**Which Switch? Brainteaser**

There are three on/off switches on the ground floor of a building. Only one operates a single lightbulb on the third floor. The other two switches are not connected to anything. Put the switches in any on/off order you like. Then go to the third floor to check the bulb.* Without leaving the third floor, can you figure out which switch is genuine? You get only one try.

**Editor's Note (10/20/14): This sentence was edited after posting for clarity. *

**Cryptarithm**

In these problems, each letter corresponds to a single digit. For instance, can you figure out which digit each letter represents to make the sum at the right work?

**Perplexing Polyhedron **

Can you picture a solid pyramid consisting of a square base and four equilateral triangles, alongside a solid tetrahedron with four faces identical to those of the pyramid's triangles? Now glue one triangle face of the pyramid to a triangle on the tetrahedron. How many faces does the resultant polyhedron have? It's not seven!

**Isogon Proof **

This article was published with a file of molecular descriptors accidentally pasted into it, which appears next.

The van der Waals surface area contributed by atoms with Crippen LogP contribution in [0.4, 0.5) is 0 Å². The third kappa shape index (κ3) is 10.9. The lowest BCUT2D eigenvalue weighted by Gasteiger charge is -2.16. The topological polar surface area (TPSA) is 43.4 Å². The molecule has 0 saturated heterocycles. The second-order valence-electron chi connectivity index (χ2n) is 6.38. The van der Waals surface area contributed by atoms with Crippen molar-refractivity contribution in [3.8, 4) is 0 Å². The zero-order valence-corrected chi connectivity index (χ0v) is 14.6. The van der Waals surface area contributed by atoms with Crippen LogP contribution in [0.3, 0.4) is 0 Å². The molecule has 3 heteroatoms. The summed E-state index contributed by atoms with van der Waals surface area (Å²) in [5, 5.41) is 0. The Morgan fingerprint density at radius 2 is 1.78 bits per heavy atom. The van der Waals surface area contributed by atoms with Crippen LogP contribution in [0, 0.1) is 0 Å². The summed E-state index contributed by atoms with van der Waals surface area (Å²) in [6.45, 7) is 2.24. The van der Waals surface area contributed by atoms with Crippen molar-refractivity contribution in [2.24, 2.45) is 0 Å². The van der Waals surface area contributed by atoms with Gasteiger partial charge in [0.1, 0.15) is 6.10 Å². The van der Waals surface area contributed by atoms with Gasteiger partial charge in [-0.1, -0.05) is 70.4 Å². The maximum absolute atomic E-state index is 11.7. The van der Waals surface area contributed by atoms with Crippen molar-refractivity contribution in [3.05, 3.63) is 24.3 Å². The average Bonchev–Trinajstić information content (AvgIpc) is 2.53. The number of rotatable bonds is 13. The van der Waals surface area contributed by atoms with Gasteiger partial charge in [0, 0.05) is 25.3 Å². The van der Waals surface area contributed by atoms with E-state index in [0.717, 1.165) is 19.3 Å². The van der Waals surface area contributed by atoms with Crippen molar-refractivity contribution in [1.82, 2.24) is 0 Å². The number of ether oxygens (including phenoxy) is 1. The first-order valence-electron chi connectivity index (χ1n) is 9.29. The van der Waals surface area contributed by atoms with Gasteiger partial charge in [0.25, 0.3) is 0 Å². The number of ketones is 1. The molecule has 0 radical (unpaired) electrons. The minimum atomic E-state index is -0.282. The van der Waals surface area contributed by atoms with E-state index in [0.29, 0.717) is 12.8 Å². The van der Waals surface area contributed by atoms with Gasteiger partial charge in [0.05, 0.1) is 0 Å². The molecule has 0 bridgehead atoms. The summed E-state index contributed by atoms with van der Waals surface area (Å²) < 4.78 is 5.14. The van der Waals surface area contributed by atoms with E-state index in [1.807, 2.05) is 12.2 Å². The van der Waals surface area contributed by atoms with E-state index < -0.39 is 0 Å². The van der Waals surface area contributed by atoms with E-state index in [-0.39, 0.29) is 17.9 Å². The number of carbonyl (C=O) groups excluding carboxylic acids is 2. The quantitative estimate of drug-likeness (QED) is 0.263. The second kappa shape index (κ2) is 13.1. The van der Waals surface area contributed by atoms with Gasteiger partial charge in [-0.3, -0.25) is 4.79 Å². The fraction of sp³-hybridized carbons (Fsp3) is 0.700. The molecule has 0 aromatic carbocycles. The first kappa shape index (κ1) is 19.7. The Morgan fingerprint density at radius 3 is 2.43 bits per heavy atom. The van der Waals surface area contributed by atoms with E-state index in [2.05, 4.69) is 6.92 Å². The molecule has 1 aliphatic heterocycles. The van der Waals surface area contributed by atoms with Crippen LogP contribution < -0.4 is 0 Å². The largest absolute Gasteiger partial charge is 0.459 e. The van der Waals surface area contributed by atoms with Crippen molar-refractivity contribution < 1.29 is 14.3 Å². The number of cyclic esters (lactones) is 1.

Think about the class of polygons known as serial isogons. All adjacent sides meet at 90 degrees, and the sides are of increasing length: 1, 2, 3, 4, and so on. The simplest isogon, with sides 1–8, is shown at the right. This is the only serial isogon known to tile the plane. But there are more isogons. Can you prove that the number of their sides must always be a multiple of 8?

**Unattacked Queens**

The properties of chess pieces play a part in many challenges, including in a group of problems about unattacked queens. Imagine three white queens and five black queens on a 5 × 5 chessboard. Can you arrange them so that no queen of one color can attack a queen of the other color? There is only one solution, excluding reflections and rotations.